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Patch the gap: How to update your Google Chrome browser

By Liu Hongzuo - on 19 Aug 2022, 5:00pm

Patch the gap: How to update your Google Chrome browser

Google Chrome.

By now, you should have seen or heard of CVE-2022-2856, an ambiguous, zero-day vulnerability in Google Chrome that was only properly addressed just days ago.

According to the Chrome team’s blog, CVE-2022-2856 was described as a high-severity issue because of “Insufficient validation of untrusted input in Intents”. For those not in the know, Intents refer to a developer concept and procedure, where an Intent requests action (like starting an activity or services) from an app component.

According to BleepingComputer, one such use of Intents is to launch applications or web services directly from a web page. That’s also not helped by bad input validation, so a skilled bad actor can exploit these gaps to do bad things (for example, SQL injection without your knowledge) via an outdated Google Chrome browser.

It’s a big deal because Google stated that the exploit for such a vulnerability “exists in the wild”, which is developer-speak for “naughty people are exploiting it already”. One such example was Operation Dream Job and Operation AppleJeus, where North Korean hackers exploited a (now defunct) Chrome vulnerability to target fintech, crypto, news media, and IT companies.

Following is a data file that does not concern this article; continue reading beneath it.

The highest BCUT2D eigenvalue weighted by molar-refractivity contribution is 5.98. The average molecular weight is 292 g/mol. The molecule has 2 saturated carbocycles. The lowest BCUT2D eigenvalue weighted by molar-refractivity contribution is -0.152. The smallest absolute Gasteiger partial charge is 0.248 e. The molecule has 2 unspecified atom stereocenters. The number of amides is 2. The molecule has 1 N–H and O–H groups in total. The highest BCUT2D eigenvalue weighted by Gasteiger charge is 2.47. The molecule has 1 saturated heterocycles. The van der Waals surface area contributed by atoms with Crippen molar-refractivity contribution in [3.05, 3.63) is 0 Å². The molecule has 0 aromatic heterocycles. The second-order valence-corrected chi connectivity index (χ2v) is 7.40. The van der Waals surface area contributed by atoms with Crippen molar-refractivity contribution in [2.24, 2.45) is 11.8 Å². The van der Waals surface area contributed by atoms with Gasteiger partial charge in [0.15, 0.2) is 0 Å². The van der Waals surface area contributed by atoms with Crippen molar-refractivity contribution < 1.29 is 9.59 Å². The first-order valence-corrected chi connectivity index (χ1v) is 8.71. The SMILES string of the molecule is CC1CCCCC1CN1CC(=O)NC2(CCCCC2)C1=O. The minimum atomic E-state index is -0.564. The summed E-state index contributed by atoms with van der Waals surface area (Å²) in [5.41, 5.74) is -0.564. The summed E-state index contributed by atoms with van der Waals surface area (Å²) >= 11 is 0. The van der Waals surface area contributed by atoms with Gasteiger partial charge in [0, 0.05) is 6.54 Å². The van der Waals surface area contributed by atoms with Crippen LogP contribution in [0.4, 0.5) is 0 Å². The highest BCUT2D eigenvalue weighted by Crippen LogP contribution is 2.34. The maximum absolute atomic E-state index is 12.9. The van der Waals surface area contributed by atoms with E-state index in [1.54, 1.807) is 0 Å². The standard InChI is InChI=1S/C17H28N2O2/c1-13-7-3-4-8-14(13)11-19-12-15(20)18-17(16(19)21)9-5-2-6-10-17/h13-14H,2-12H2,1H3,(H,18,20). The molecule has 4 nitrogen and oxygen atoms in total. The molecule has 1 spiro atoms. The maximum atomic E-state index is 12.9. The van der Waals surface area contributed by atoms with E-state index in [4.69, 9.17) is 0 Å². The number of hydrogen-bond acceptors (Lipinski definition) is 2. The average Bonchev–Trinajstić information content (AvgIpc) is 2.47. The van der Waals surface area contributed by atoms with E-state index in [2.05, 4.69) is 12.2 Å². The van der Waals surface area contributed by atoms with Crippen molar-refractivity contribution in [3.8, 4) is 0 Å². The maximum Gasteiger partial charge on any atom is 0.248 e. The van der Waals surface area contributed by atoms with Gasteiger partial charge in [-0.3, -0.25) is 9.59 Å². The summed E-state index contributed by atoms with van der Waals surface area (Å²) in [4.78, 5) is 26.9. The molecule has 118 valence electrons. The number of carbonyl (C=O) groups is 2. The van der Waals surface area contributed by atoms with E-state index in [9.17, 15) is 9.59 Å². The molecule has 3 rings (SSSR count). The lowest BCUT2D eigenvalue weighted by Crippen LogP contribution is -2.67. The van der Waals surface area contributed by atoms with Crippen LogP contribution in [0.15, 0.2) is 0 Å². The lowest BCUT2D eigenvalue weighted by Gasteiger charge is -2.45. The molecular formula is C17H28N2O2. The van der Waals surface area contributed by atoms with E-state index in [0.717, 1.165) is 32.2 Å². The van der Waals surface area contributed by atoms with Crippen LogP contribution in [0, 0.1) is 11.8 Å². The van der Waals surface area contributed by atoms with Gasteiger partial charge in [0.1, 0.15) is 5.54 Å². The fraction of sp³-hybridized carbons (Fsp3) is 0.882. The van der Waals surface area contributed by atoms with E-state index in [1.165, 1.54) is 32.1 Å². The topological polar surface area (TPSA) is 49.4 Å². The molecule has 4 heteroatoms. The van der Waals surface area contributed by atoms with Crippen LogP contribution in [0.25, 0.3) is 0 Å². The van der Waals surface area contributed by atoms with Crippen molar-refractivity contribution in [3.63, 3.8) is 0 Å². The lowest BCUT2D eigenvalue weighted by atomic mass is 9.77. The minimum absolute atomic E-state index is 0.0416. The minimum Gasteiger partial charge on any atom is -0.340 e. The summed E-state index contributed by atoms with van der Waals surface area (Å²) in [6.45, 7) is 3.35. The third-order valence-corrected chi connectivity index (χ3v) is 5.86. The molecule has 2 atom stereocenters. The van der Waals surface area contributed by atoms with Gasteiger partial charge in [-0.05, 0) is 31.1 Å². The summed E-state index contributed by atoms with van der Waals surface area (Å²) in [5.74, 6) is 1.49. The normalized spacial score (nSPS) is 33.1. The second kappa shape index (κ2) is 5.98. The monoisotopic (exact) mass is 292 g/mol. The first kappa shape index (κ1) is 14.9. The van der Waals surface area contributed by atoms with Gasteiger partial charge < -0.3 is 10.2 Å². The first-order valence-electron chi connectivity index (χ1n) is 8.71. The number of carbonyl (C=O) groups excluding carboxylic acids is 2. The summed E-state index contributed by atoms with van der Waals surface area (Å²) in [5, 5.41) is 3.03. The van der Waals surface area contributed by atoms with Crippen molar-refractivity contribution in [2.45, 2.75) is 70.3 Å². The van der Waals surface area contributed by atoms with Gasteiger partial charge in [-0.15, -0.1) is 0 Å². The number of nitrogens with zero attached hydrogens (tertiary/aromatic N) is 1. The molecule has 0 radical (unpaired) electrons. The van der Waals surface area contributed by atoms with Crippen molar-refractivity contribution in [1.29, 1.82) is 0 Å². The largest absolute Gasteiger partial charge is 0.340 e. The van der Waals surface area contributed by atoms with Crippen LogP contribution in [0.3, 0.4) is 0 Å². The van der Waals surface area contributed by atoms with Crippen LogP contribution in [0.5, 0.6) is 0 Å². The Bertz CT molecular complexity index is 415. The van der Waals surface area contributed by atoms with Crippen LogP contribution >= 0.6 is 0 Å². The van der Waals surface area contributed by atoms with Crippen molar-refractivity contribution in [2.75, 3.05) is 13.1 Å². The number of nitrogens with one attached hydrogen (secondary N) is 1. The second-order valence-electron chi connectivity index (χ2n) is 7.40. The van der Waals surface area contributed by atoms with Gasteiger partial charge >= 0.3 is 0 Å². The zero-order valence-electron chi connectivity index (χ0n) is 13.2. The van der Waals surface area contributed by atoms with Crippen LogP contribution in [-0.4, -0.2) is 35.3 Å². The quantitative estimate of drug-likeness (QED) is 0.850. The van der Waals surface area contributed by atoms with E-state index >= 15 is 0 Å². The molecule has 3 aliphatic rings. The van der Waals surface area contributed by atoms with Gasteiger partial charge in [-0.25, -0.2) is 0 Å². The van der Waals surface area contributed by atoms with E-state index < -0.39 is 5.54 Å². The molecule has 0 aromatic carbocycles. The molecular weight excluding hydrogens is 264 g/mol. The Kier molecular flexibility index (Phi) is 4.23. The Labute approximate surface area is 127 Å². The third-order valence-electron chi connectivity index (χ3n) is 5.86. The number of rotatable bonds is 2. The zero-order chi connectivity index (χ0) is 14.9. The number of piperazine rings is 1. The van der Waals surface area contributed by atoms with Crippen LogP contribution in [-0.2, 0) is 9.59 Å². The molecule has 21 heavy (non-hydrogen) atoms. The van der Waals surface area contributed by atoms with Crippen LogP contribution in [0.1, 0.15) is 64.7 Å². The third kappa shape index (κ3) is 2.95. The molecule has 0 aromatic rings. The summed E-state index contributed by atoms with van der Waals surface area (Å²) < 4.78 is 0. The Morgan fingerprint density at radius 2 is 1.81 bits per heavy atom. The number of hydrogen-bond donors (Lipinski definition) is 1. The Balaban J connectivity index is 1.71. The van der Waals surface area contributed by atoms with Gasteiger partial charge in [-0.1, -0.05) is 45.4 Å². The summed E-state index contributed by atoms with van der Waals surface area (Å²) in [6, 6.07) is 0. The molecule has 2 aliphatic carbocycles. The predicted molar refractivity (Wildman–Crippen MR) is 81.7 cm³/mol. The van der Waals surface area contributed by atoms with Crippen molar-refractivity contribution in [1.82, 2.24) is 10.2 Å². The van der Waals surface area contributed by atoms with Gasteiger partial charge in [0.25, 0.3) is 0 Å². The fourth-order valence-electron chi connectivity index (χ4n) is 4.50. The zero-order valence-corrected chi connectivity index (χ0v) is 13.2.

Typically, the exact details of a vulnerability won’t be revealed until a sufficient number of users have patched it, to prevent further exploitation. As far as we know, it was spotted by the Google Threat Analysis Group in mid-July 2022.

 

Updating my Google Chrome nao, KYM?

Updated Google Chrome (Windows).

So, here’s a quick guide on getting your Google Chrome browser up to date, assuming that your desktop browser hasn’t updated automatically and you need to get it done ASAP.

The updated versions that address the vulnerability are 104.0.5112.101 for Mac and Linux, and 104.0.5112.102 for Windows. There's no news yet for the mobile app versions, but Android and iOS are a matter of updating apps via the respective app store anyway.

  1. Start up your Google Chrome browser
  2. Look for the three-dot menu at the top right of the browser’s window
  3. Select Help, and go to About Google Chrome
  4. If an update is available, you can click on the Update Google Chrome button to trigger it manually

After updating, restart your browser (either by pressing the restart browser button or exiting Google Chrome completely and firing it up again)

If you have automatic updates enabled, the three-dot menu will appear in either green, orange, or red, to indicate that an update has been installed and requires a browser restart.

If your most updated version isn’t one of the above, don’t panic because Google is still rolling out the version “in coming weeks”. You can try again at a later time.

Source: Google Chrome Releases (blog)

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